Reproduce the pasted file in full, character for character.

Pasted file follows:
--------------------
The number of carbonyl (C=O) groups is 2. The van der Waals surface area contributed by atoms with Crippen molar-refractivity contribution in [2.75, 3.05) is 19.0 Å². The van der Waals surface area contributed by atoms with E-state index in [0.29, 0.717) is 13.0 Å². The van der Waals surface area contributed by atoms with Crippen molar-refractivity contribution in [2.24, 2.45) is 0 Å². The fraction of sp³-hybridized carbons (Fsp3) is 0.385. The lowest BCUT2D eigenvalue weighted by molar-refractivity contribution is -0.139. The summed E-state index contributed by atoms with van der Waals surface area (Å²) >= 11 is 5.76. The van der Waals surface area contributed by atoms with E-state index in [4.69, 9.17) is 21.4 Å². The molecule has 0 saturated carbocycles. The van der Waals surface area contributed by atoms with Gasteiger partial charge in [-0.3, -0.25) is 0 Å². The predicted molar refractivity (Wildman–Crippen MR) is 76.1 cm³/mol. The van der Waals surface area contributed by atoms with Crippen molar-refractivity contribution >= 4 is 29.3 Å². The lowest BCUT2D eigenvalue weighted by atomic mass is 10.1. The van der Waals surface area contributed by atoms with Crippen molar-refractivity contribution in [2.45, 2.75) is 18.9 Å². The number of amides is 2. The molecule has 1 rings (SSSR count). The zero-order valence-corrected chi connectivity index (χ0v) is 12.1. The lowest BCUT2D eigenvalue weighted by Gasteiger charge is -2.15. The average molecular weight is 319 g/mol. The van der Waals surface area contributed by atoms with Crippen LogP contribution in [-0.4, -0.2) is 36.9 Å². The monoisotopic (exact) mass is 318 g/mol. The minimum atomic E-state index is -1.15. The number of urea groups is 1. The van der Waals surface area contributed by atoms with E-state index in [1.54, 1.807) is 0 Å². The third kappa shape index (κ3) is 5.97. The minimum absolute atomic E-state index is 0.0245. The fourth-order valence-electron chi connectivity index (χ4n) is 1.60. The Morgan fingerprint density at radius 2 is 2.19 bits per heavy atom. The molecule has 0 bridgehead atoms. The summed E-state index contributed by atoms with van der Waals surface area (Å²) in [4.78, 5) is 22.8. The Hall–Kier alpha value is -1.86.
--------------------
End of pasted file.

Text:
The number of carbonyl (C=O) groups is 2. The van der Waals surface area contributed by atoms with Crippen molar-refractivity contribution in [2.75, 3.05) is 19.0 Å². The van der Waals surface area contributed by atoms with E-state index in [0.29, 0.717) is 13.0 Å². The van der Waals surface area contributed by atoms with Crippen molar-refractivity contribution in [2.24, 2.45) is 0 Å². The fraction of sp³-hybridized carbons (Fsp3) is 0.385. The lowest BCUT2D eigenvalue weighted by molar-refractivity contribution is -0.139. The summed E-state index contributed by atoms with van der Waals surface area (Å²) >= 11 is 5.76. The van der Waals surface area contributed by atoms with E-state index in [4.69, 9.17) is 21.4 Å². The molecule has 0 saturated carbocycles. The van der Waals surface area contributed by atoms with Gasteiger partial charge in [-0.3, -0.25) is 0 Å². The predicted molar refractivity (Wildman–Crippen MR) is 76.1 cm³/mol. The van der Waals surface area contributed by atoms with Crippen molar-refractivity contribution >= 4 is 29.3 Å². The lowest BCUT2D eigenvalue weighted by atomic mass is 10.1. The van der Waals surface area contributed by atoms with Crippen molar-refractivity contribution in [2.45, 2.75) is 18.9 Å². The number of amides is 2. The molecule has 1 rings (SSSR count). The zero-order valence-corrected chi connectivity index (χ0v) is 12.1. The lowest BCUT2D eigenvalue weighted by Gasteiger charge is -2.15. The average molecular weight is 319 g/mol. The van der Waals surface area contributed by atoms with Crippen LogP contribution in [-0.4, -0.2) is 36.9 Å². The monoisotopic (exact) mass is 318 g/mol. The minimum atomic E-state index is -1.15. The number of urea groups is 1. The van der Waals surface area contributed by atoms with E-state index in [1.54, 1.807) is 0 Å². The third kappa shape index (κ3) is 5.97. The minimum absolute atomic E-state index is 0.0245. The fourth-order valence-electron chi connectivity index (χ4n) is 1.60. The Morgan fingerprint density at radius 2 is 2.19 bits per heavy atom. The molecule has 0 bridgehead atoms. The summed E-state index contributed by atoms with van der Waals surface area (Å²) in [4.78, 5) is 22.8. The Hall–Kier alpha value is -1.86.